• If the fork doesn’t go in easily, then your potatoes are still not cooked in the center.
  • Also note, if you’re seeing small pieces of potatoes breaking off and the pot is full of disintegrating potatoes, you’ve either over-cooked them or there are smaller pieces that are over cooked. Also floury potatoes will do this in boiling water.

side view close up of potatoes with butter on top

How To Make Buttermilk Mashed Potatoes

Add in softened butter

I add in the softened butter first as I start to mash because the potatoes are at their hottest, and the butter melts in very quickly. Because I don’t want to blow my calorie budget on mashed potatoes, I keep the amount of butter in check.

For Ultra Buttery Mashed Potatoes

If you’re in the mood for a more buttery and rich side dish, you can use a full stick (8 tablespoons) of butter. If you do so, you may not need the full cup of buttermilk. Note calories below are based on the 5 tablespoon version of this recipe.

Add buttermilk gradually

  • Because different varieties of potatoes absorb different levels of moisture, I recommend adding the buttermilk into the mashed potatoes in steps. That way you wont run the risk of making them too wet and gloppy. When potatoes are overcooked, they become saturated and wont take on as much buttermilk.
  • {Note: floury potatoes take on much more liquid when used for mashed potatoes as well. My fellow culinerd Alton Brown, with whom I usually agree, suggests this is why you should use them- so that you can add in the max amount of cream and butter. I disagree since I want less fat added in.}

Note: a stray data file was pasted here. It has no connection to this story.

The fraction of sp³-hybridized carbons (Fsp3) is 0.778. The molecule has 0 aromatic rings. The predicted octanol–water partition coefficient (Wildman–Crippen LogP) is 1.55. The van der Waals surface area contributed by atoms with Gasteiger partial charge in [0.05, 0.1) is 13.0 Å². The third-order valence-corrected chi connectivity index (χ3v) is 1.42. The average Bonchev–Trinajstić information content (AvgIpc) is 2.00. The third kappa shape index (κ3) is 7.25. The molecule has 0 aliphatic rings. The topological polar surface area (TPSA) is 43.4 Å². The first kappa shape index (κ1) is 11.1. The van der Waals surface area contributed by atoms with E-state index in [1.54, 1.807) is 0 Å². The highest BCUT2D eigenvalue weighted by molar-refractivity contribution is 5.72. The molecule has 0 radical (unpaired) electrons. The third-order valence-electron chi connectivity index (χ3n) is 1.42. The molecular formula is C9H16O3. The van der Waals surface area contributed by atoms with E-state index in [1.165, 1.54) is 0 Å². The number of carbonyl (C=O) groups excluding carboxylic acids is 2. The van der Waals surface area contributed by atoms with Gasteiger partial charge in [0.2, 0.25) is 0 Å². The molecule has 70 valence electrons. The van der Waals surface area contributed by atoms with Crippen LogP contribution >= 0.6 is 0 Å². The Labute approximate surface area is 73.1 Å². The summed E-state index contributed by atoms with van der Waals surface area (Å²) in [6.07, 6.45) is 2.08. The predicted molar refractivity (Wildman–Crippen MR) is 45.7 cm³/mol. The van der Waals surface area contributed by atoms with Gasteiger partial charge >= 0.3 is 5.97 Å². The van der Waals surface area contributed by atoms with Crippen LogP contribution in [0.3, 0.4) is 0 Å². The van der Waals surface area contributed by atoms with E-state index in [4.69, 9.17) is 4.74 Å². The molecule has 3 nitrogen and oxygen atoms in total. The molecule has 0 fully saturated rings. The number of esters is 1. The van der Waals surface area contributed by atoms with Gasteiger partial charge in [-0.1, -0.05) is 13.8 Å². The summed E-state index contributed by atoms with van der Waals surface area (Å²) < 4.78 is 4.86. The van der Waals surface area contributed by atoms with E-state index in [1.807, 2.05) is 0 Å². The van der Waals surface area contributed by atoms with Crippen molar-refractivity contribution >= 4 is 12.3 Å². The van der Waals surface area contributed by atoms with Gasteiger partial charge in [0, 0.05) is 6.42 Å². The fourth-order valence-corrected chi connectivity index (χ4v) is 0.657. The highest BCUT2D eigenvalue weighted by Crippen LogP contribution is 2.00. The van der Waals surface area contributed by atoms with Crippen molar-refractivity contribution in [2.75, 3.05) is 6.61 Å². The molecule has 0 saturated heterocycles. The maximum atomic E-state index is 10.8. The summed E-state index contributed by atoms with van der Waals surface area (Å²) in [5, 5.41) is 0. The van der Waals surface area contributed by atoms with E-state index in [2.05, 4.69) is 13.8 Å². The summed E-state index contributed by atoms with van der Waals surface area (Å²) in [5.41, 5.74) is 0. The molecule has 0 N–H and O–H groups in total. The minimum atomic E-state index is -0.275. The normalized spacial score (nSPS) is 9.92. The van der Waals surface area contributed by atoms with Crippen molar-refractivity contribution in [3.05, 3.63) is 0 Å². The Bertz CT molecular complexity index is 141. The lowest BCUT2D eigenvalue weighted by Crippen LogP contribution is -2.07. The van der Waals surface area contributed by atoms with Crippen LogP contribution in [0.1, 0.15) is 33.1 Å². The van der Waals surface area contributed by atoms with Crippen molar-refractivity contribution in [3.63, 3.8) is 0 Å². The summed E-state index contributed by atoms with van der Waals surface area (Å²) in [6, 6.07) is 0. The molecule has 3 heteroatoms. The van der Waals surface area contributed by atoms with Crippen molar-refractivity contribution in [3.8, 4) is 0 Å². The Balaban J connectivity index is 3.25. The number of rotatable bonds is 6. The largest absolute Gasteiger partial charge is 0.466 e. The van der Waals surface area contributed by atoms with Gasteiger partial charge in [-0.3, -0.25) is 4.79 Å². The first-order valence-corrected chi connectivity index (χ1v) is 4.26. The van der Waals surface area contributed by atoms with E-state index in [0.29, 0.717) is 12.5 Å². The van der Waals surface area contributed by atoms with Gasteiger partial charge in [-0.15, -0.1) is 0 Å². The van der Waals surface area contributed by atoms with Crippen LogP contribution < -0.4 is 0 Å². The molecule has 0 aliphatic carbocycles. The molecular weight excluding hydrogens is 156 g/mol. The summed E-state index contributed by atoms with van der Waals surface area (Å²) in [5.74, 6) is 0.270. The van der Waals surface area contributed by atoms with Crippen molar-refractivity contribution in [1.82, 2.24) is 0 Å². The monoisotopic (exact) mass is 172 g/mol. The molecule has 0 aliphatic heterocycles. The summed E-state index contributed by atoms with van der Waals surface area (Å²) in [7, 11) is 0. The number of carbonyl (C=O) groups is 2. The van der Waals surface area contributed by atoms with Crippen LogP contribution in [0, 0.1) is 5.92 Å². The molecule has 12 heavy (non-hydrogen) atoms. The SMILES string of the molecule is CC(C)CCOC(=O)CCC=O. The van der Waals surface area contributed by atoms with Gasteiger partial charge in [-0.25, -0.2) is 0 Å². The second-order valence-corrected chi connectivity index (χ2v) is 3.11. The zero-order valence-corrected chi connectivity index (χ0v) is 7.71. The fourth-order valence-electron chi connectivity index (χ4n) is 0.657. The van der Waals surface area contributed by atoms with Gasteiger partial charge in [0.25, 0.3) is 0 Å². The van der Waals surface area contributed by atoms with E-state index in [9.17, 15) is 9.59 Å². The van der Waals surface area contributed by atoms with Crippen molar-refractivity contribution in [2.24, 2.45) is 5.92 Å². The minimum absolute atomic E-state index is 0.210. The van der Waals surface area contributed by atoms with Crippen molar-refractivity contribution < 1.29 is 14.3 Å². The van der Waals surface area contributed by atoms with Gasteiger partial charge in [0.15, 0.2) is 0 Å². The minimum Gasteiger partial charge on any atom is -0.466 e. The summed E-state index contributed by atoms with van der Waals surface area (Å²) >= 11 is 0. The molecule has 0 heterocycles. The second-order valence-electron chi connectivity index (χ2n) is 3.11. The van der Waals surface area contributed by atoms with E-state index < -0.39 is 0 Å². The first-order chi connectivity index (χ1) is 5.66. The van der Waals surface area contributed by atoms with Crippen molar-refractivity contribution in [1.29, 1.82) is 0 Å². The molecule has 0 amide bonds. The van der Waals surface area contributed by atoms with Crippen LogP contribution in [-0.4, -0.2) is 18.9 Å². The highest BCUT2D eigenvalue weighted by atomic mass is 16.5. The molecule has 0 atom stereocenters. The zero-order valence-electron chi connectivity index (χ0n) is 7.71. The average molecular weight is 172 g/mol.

Use white pepper

This is optional, but I really think it makes a difference in the flavor and appearance. I buy it pre-ground and use it a lot. If you don’t have it you can use black pepper, but it will make black specks.

Steps To Make This Recipe

You May Also Love These Recipes

  1. My recipe for Herb Roasted Turkey with Gravy is the perfect thing to pair with this mashed potato recipe. For a smaller group serve this with Roasted Chicken instead.
  2. These Mashed Potatoes would be wonderful served with my Turkey Meatloaf recipe.
  3. If you love garlic, you can always kick your mashed potatoes up a notch by making Roasted Garlic Mashed Potatoes.
  4. If potatoes are your love language you’ll adore my Oven Fries.
  5. I also love adding potatoes to soup. This Potato and Kale Soup with sausage has been a favorite around here from way back.
  6. If you’re serving this at Thanksgiving, you’ll want to check out my Cranberry Relish and my Cranberry Sauce with Orange recipes too when you’re menu planning.
  7. Check out my low carb cauliflower mashed potatoes too for a lower calorie and keto alternative to mashed potatoes.